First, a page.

“In the 90s, the U.S. basically followed Turkey’s example. Turkey was calling the shots, and the relationship was very warm, very cordial,” said American Kurdish Information Network (AKIN) founder Kani Xulam. “The Pentagon had no relationship with the Kurds, so to speak. Now the American generals go to Syria, for example, and they meet with Kurdish leaders, and they sit down and plan how to keep ISIS down.”
During the Cold War, the fight for Kurdish independence was mostly a left-wing cause. Leading guerrilla groups, such as the Democratic Party of Iranian Kurdistan (PDKI) and Kurdistan Workers Party (PKK) in Turkey, were either pro-Soviet or explicitly communist. Many of Kurdish nationalism’s opponents—including the Shah of Iran and Saddam Hussein of Iraq—were bulwarks against communism in the Middle East.
But in 1991 and 2003, the largest Kurdish parties in Iraq helped U.S. forces fight Saddam Hussein, who had attempted a genocide against the Kurds. Since 2003, Turkey has waged its own parallel campaign in northern Iraq aimed at hunting down the PKK—and later, shoring up the group’s Kurdish rivals.
“Some [American officers] served alongside the Turks in Afghanistan, but others remember how the Turks were, for much of the Iraq War, sort of a complicating factor,” explained Heras, who has advised U.S. counterterrorism officials on Syria. “For those who served in the counter-ISIS campaign, the Turks have been very adversarial.”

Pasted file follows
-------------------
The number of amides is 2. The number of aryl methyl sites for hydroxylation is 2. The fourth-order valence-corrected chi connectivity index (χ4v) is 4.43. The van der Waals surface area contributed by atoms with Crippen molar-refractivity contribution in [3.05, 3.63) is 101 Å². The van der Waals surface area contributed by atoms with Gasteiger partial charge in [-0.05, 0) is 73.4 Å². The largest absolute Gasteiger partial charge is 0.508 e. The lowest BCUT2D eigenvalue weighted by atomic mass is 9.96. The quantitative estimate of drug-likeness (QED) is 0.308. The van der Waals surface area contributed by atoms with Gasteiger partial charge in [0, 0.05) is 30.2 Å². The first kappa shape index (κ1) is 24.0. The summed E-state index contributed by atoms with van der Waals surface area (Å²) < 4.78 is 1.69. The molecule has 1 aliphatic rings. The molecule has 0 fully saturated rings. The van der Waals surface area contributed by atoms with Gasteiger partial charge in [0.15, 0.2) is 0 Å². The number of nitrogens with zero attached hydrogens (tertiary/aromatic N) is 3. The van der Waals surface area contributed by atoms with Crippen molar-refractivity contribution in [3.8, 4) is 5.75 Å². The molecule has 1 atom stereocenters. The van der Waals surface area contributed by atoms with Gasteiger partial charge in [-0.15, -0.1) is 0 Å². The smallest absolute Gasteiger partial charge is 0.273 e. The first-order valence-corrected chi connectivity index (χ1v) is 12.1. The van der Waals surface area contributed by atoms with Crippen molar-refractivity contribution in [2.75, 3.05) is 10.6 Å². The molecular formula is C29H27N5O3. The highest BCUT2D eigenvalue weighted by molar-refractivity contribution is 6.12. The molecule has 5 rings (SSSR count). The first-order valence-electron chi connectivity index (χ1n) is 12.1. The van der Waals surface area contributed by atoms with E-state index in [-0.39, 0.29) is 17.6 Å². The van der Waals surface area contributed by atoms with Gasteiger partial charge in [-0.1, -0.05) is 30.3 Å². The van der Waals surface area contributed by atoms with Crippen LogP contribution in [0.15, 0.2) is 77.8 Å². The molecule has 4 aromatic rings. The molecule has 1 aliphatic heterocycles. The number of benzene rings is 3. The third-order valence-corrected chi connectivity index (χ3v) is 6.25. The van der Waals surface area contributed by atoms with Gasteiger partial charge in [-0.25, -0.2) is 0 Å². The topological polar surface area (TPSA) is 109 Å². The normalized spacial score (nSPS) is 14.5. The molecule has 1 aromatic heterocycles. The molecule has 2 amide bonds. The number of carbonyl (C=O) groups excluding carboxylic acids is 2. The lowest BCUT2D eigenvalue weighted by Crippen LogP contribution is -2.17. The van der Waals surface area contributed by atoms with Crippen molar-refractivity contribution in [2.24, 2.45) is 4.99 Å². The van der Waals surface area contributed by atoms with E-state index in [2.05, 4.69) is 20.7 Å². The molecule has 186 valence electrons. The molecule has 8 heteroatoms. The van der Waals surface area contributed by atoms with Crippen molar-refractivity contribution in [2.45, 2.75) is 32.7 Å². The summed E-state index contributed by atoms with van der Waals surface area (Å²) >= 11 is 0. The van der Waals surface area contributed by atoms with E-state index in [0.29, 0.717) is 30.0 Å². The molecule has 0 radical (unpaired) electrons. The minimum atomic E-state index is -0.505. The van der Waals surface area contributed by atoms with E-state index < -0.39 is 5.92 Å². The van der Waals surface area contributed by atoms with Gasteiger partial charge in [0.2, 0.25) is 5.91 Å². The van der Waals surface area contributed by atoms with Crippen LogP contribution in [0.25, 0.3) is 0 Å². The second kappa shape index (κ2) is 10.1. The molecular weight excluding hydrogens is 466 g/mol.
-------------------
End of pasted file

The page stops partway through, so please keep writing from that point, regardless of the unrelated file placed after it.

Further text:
During the recent Syrian Civil War, an alliance of Kurdish, Assyrian, and Arab fighters called the Syrian Democratic Forces (SDF) has been the U.S.-led coalition’s most reliable partner against ISIS. Turkey considers the YPG—the main Kurdish component of the SDF—to be an extension of the PKK.
The PKK is officially designated as a terrorist organization by the U.S. government.
Gen. John Allen, formerly President Barack Obama’s envoy to the international anti-ISIS coalition and now president of the Brookings Institution, described the problems he had with Turkey in a September 10 panel discussion.